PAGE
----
How do viewers make sense of the different kinds of realism in the images we see in films and television?
The Influence of Non-Verbal Behavior on the Political Communication Process
Elisha Babad shared his research with Media Education Lab team members and friends.
Babad is Anna Lazarus Professor of Educational and Social Psychology
and former Dean of the School of Education at the Hebrew University of
He received his BA degree from the Hebrew University of Jerusalem in 1967, and his PhD in psychology (minor in Education) from Duke University in 1971.Over the years, he taught at Wellesley College (1971), University of Pennsylvania (1979-1981), University of Waikato in New Zealand (1990), Princeton University (1995), University of Edinburgh (2002), and University of Buenos Aires (2007).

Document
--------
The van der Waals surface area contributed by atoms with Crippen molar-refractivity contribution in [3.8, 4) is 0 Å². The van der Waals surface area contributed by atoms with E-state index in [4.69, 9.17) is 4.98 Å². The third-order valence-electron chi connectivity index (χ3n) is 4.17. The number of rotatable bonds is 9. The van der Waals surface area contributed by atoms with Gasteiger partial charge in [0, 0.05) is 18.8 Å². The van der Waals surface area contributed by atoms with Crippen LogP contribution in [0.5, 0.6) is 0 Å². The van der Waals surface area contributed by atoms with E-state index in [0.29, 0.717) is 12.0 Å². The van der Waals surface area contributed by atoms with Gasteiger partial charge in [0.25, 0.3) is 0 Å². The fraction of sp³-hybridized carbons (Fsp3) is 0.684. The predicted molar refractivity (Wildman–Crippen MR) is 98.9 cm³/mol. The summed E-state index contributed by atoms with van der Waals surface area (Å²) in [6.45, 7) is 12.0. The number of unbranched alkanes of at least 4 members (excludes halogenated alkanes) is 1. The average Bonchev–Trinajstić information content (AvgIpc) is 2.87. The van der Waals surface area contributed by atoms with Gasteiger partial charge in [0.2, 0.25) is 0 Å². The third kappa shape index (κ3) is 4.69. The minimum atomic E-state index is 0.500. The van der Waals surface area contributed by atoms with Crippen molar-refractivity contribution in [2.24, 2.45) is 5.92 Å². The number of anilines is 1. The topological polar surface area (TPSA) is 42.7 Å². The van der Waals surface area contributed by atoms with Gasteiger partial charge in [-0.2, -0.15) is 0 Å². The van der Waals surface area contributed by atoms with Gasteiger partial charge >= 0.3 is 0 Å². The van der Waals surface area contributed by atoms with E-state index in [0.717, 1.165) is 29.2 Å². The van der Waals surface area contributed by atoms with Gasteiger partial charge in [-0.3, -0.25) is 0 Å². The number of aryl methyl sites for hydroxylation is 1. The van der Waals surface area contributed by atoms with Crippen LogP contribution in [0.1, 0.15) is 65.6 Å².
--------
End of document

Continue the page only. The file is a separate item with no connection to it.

He investigated self-fulfilling Pygmalion and Golem effects in the classroom, teachers' susceptibility to bias and their differential classroom behavior, "the teachers' pet phenomenon," and also phenomena of wishful thinking in prediction of elections and sports competitions.
Recent research examines thin slices of teachers' nonverbal behavior in higher education and in high school, and the prediction of students' evaluations from such thin slices. Current research includes students' perceptions and judgments of teachers, students' decision making processes in selecting and in dropping courses, and the psychological price of media bias, investigated through the nonverbal behavior of TV interviewers and its effects of viewers' impressions of the interviewee.